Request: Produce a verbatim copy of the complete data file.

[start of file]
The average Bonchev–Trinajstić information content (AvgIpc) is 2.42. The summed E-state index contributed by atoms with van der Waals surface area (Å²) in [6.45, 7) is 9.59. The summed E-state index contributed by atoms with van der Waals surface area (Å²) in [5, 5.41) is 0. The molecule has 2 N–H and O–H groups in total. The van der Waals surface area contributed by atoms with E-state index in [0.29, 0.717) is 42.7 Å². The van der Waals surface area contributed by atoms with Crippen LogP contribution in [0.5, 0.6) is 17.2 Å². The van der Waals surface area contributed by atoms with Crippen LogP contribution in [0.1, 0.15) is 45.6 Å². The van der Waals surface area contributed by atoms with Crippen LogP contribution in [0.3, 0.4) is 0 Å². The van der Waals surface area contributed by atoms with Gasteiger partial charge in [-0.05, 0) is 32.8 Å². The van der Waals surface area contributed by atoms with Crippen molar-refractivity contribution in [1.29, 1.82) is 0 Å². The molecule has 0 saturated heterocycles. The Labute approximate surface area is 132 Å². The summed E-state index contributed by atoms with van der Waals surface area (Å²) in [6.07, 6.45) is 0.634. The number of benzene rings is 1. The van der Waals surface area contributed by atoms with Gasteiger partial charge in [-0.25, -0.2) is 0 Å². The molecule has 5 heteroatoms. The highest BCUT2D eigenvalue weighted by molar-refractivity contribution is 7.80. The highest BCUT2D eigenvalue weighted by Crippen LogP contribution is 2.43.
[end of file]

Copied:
The average Bonchev–Trinajstić information content (AvgIpc) is 2.42. The summed E-state index contributed by atoms with van der Waals surface area (Å²) in [6.45, 7) is 9.59. The summed E-state index contributed by atoms with van der Waals surface area (Å²) in [5, 5.41) is 0. The molecule has 2 N–H and O–H groups in total. The van der Waals surface area contributed by atoms with E-state index in [0.29, 0.717) is 42.7 Å². The van der Waals surface area contributed by atoms with Crippen LogP contribution in [0.5, 0.6) is 17.2 Å². The van der Waals surface area contributed by atoms with Crippen LogP contribution in [0.1, 0.15) is 45.6 Å². The van der Waals surface area contributed by atoms with Crippen LogP contribution in [0.3, 0.4) is 0 Å². The van der Waals surface area contributed by atoms with Gasteiger partial charge in [-0.05, 0) is 32.8 Å². The van der Waals surface area contributed by atoms with Crippen molar-refractivity contribution in [1.29, 1.82) is 0 Å². The molecule has 0 saturated heterocycles. The Labute approximate surface area is 132 Å². The summed E-state index contributed by atoms with van der Waals surface area (Å²) in [6.07, 6.45) is 0.634. The number of benzene rings is 1. The van der Waals surface area contributed by atoms with Gasteiger partial charge in [-0.25, -0.2) is 0 Å². The molecule has 5 heteroatoms. The highest BCUT2D eigenvalue weighted by molar-refractivity contribution is 7.80. The highest BCUT2D eigenvalue weighted by Crippen LogP contribution is 2.43.